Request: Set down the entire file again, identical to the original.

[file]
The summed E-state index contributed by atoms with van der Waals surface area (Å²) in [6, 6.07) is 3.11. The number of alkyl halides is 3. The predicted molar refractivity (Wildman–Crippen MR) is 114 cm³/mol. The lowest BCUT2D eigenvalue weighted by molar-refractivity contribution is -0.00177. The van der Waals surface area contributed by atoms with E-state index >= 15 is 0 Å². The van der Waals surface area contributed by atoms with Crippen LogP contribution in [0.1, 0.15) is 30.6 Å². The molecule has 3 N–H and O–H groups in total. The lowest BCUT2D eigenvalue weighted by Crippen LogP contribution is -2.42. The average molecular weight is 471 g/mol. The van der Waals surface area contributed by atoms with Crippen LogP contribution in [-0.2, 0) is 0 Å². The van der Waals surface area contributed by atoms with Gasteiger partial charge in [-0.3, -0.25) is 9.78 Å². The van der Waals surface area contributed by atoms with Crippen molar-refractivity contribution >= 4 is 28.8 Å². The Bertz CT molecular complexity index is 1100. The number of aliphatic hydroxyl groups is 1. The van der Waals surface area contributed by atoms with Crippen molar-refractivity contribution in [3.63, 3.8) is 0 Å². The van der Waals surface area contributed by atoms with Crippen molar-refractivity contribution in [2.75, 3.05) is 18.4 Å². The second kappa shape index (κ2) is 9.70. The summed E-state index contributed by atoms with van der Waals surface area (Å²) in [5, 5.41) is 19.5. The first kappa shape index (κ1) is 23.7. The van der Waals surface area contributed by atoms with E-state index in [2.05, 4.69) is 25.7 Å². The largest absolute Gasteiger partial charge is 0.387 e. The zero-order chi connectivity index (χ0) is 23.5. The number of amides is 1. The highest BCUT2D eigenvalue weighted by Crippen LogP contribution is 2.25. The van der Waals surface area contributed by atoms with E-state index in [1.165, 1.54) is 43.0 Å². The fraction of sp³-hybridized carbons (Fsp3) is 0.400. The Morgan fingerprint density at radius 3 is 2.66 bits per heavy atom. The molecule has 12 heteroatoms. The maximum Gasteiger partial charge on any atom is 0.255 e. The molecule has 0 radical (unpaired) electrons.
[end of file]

The summed E-state index contributed by atoms with van der Waals surface area (Å²) in [6, 6.07) is 3.11. The number of alkyl halides is 3. The predicted molar refractivity (Wildman–Crippen MR) is 114 cm³/mol. The lowest BCUT2D eigenvalue weighted by molar-refractivity contribution is -0.00177. The van der Waals surface area contributed by atoms with E-state index >= 15 is 0 Å². The van der Waals surface area contributed by atoms with Crippen LogP contribution in [0.1, 0.15) is 30.6 Å². The molecule has 3 N–H and O–H groups in total. The lowest BCUT2D eigenvalue weighted by Crippen LogP contribution is -2.42. The average molecular weight is 471 g/mol. The van der Waals surface area contributed by atoms with Crippen LogP contribution in [-0.2, 0) is 0 Å². The van der Waals surface area contributed by atoms with Gasteiger partial charge in [-0.3, -0.25) is 9.78 Å². The van der Waals surface area contributed by atoms with Crippen molar-refractivity contribution >= 4 is 28.8 Å². The Bertz CT molecular complexity index is 1100. The number of aliphatic hydroxyl groups is 1. The van der Waals surface area contributed by atoms with Crippen molar-refractivity contribution in [3.63, 3.8) is 0 Å². The van der Waals surface area contributed by atoms with Crippen molar-refractivity contribution in [2.75, 3.05) is 18.4 Å². The second kappa shape index (κ2) is 9.70. The summed E-state index contributed by atoms with van der Waals surface area (Å²) in [5, 5.41) is 19.5. The first kappa shape index (κ1) is 23.7. The van der Waals surface area contributed by atoms with E-state index in [2.05, 4.69) is 25.7 Å². The largest absolute Gasteiger partial charge is 0.387 e. The zero-order chi connectivity index (χ0) is 23.5. The number of amides is 1. The highest BCUT2D eigenvalue weighted by Crippen LogP contribution is 2.25. The van der Waals surface area contributed by atoms with E-state index in [1.165, 1.54) is 43.0 Å². The fraction of sp³-hybridized carbons (Fsp3) is 0.400. The Morgan fingerprint density at radius 3 is 2.66 bits per heavy atom. The molecule has 12 heteroatoms. The maximum Gasteiger partial charge on any atom is 0.255 e. The molecule has 0 radical (unpaired) electrons.